Timothy Geithner

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Timothy Geithner
Occupation Former Secretary of the U.S. Treasury
Location Washington, D.C.

Timothy Geithner served as the 75th Secretary of the U.S. Treasury from 2009 to 2013. He left the post in January 2013 and was succeeded by then-Chief of Staff Jack Lew.[1] In November 2013 he became president of the private-equity firm Warburg Pincus LLC.[2]

As Treasury Secretary, he was a principal architect of the bailouts of Bear Stearns and American International Group. He also administered the Troubled Asset Relief Program and helped develop the Dodd-Frank banking reform laws.[3]

Geithner published Stress Test, a book about his role in the financial crisis of 2008, in May 2014.[4]


Geithner was born on Aug. 18, 1961, in New York, New York. He's studied Japanese and Chinese, and has lived in East Africa, India, Thailand, China, and Japan.

In December 2001, he was appointed director of the Policy Development and Review Department (PDR) of the International Monetary Fund, in Washington, D.C. He joined the IMF in September 2001. From February to August 2001, Geithner was a senior fellow in international economics, at the Council on Foreign Relations in Washington, D.C.

Geithner served as Under Secretary of the Treasury for International Affairs from 1998 to 2001 under Secretaries Robert Rubin and Lawrence Summers. Prior to his position as under secretary, Geithner served as Assistant Secretary and Senior Deputy Assistant Secretary of the Treasury for International Affairs. He joined the Treasury in 1988, and held a variety of positions, including the assistant attaché at the U.S. Embassy in Tokyo, Japan and the Deputy Assistant Secretary for International Monetary Affairs in the International Affairs Division. Geithner worked for Kissinger Associates, Inc. in Washington, D.C. from 1985 to 1988 before joining the US Treasury.[5]

New York Fed, 2003-2008[edit]

On Nov. 20, 2003, Geithner was named the ninth president and chief executive officer of the Second District Federal Reserve Bank of New York. In that capacity, he serves as the vice chairman and a permanent member of the Federal Open Market Committee (FOMC). As president of the New York Fed, Geithner was involved in the move to rescue Bear Stearns and American International Group and the decision to let Lehman Brothers collapse amid the financial crisis of 2008.[6]

On Nov. 24, 2008, President-elect Barack Obama confirmed that Geithner would be nominated to replace Henry Paulson at the U.S. Treasury Department.[7]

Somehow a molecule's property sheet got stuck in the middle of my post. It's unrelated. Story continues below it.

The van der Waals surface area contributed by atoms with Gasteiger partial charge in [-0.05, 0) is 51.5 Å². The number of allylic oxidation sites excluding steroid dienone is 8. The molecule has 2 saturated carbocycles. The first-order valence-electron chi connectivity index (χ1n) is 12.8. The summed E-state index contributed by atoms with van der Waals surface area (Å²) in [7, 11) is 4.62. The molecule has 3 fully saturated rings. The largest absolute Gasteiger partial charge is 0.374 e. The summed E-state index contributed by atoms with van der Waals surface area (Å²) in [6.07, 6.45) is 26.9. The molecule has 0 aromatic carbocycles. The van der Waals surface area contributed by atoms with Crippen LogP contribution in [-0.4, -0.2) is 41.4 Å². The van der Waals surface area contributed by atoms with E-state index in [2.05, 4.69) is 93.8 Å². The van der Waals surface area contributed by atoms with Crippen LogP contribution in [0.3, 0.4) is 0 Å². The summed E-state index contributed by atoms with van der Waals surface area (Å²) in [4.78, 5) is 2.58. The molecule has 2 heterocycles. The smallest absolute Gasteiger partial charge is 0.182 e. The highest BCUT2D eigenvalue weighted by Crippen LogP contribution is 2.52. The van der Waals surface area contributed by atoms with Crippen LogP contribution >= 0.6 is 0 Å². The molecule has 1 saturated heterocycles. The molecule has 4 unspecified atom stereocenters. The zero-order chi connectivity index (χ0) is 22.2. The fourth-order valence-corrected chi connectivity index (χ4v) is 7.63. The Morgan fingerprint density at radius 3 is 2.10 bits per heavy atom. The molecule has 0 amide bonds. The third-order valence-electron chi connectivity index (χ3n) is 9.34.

Treasury Secretary, 2008-2013[edit]

His nomination became controversial when it was revealed that Geithner had failed to pay nearly $40,000 in taxes on income received from the International Monetary Fund in 2001 and in three subsequent years.[8]

Geithner was nominated for the position of Treasury Secretary by President Barack Obama. When he appeared in front of the Senate Finance Committee for confirmation hearings, he was interrogated about his plans to deal with the flailing economy, failing banks and rising foreclosures. As Secretary of the Treasury, Geithner would oversee the Internal Revenue Service (IRS).[9]

Geithner told the Senate Finance Committee that he was careless in failing to pay Social Security and Medicare taxes earlier in the decade but declared "I have paid what I owed" and apologized to Congress. He told the Senate Finance Committee he was sorry that his past transgressions were an issue in his confirmation at a time of deepening economic distress. He urged Congress to act quickly and forcibly to deal with the crisis. A top administration priority is to foster economic recovery and "get credit flowing again," Geithner testified.

As to his failure to pay payroll taxes from 2001 to 2004 while he worked for the International Monetary Fund, Geithner said those were "careless mistakes." He added that the mistakes were "unintentional" and that he "should have been more careful."[10]

But on January 26, 2009, Geithner was confirmed as the 75th Treasury Secretary in a 60-34 vote, and ran the agency through the financial crisis and its aftermath. Though his tenure was marked by controversies such as the distribution of TARP funds, and details of the bailouts of AIG and Citigroup, the nation's fiscal situation was more solid at the end of his run as secretary than it was at the beginning.

He was expected to stay in the position through Obama's term after intense White House pressure to do so.[11] The move allowed the Obama Administration to maintain continuity in economic policy amid investor concern that a two-year-old expansion may be stalling.[12]


Geithner graduated from Dartmouth College with a B.A. in government and Asian studies in 1983. Geithner earned an M.A. in international economics from The Paul H. Nitze School of Advanced International Studies at Johns Hopkins University in 1985.